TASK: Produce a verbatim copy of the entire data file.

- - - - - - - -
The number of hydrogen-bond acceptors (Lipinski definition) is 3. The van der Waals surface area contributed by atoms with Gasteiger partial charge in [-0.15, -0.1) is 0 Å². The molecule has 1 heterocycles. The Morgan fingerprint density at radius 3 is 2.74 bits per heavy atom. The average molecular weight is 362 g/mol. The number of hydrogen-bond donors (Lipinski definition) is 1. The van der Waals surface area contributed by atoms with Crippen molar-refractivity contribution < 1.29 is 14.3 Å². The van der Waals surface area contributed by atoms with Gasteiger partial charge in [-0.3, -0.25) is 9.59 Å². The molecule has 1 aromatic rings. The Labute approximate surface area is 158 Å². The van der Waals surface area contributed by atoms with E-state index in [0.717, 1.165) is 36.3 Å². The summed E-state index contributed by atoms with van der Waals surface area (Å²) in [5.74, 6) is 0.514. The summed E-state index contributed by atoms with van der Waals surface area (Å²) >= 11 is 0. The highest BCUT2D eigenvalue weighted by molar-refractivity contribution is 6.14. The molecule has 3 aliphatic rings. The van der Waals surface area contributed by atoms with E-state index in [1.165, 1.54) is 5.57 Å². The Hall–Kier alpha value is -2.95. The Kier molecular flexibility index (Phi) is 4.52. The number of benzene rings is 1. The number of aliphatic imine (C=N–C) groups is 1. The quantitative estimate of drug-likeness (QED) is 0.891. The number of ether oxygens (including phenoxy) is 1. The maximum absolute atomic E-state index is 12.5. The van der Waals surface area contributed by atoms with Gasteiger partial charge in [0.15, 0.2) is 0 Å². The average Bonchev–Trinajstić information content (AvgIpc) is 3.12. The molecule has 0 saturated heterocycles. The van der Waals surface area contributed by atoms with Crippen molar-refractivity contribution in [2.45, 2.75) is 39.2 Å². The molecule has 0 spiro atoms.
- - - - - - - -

The number of hydrogen-bond acceptors (Lipinski definition) is 3. The van der Waals surface area contributed by atoms with Gasteiger partial charge in [-0.15, -0.1) is 0 Å². The molecule has 1 heterocycles. The Morgan fingerprint density at radius 3 is 2.74 bits per heavy atom. The average molecular weight is 362 g/mol. The number of hydrogen-bond donors (Lipinski definition) is 1. The van der Waals surface area contributed by atoms with Crippen molar-refractivity contribution < 1.29 is 14.3 Å². The van der Waals surface area contributed by atoms with Gasteiger partial charge in [-0.3, -0.25) is 9.59 Å². The molecule has 1 aromatic rings. The Labute approximate surface area is 158 Å². The van der Waals surface area contributed by atoms with E-state index in [0.717, 1.165) is 36.3 Å². The summed E-state index contributed by atoms with van der Waals surface area (Å²) in [5.74, 6) is 0.514. The summed E-state index contributed by atoms with van der Waals surface area (Å²) >= 11 is 0. The highest BCUT2D eigenvalue weighted by molar-refractivity contribution is 6.14. The molecule has 3 aliphatic rings. The van der Waals surface area contributed by atoms with E-state index in [1.165, 1.54) is 5.57 Å². The Hall–Kier alpha value is -2.95. The Kier molecular flexibility index (Phi) is 4.52. The number of benzene rings is 1. The number of aliphatic imine (C=N–C) groups is 1. The quantitative estimate of drug-likeness (QED) is 0.891. The number of ether oxygens (including phenoxy) is 1. The maximum absolute atomic E-state index is 12.5. The van der Waals surface area contributed by atoms with Gasteiger partial charge in [0.15, 0.2) is 0 Å². The average Bonchev–Trinajstić information content (AvgIpc) is 3.12. The molecule has 0 saturated heterocycles. The van der Waals surface area contributed by atoms with Crippen molar-refractivity contribution in [2.45, 2.75) is 39.2 Å². The molecule has 0 spiro atoms.